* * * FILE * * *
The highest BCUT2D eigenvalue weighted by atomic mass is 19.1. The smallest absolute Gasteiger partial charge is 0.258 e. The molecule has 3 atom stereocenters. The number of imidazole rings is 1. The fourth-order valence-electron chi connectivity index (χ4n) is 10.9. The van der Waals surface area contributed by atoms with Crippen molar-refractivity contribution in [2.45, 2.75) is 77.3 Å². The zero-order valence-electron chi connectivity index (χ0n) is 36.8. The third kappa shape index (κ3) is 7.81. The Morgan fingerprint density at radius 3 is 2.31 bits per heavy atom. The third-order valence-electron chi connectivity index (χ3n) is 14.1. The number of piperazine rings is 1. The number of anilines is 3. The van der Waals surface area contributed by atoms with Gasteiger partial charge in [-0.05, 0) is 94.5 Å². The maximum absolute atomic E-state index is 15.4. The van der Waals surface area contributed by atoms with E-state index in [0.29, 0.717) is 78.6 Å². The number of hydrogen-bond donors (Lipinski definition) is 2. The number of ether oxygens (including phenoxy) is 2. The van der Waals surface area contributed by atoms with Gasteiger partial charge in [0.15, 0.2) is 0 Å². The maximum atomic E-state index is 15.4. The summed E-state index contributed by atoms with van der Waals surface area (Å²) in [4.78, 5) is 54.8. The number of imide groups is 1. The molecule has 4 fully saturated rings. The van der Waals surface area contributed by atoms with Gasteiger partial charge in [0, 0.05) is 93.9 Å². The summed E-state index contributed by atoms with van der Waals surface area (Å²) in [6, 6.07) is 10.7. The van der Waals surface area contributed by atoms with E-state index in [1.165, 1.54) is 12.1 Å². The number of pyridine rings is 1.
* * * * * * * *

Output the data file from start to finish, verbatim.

The highest BCUT2D eigenvalue weighted by atomic mass is 19.1. The smallest absolute Gasteiger partial charge is 0.258 e. The molecule has 3 atom stereocenters. The number of imidazole rings is 1. The fourth-order valence-electron chi connectivity index (χ4n) is 10.9. The van der Waals surface area contributed by atoms with Crippen molar-refractivity contribution in [2.45, 2.75) is 77.3 Å². The zero-order valence-electron chi connectivity index (χ0n) is 36.8. The third kappa shape index (κ3) is 7.81. The Morgan fingerprint density at radius 3 is 2.31 bits per heavy atom. The third-order valence-electron chi connectivity index (χ3n) is 14.1. The number of piperazine rings is 1. The number of anilines is 3. The van der Waals surface area contributed by atoms with Gasteiger partial charge in [-0.05, 0) is 94.5 Å². The maximum absolute atomic E-state index is 15.4. The van der Waals surface area contributed by atoms with E-state index in [0.29, 0.717) is 78.6 Å². The number of hydrogen-bond donors (Lipinski definition) is 2. The number of ether oxygens (including phenoxy) is 2. The van der Waals surface area contributed by atoms with Gasteiger partial charge in [0.15, 0.2) is 0 Å². The maximum atomic E-state index is 15.4. The summed E-state index contributed by atoms with van der Waals surface area (Å²) in [4.78, 5) is 54.8. The number of imide groups is 1. The molecule has 4 fully saturated rings. The van der Waals surface area contributed by atoms with Gasteiger partial charge in [0, 0.05) is 93.9 Å². The summed E-state index contributed by atoms with van der Waals surface area (Å²) in [6, 6.07) is 10.7. The van der Waals surface area contributed by atoms with E-state index in [1.165, 1.54) is 12.1 Å². The number of pyridine rings is 1.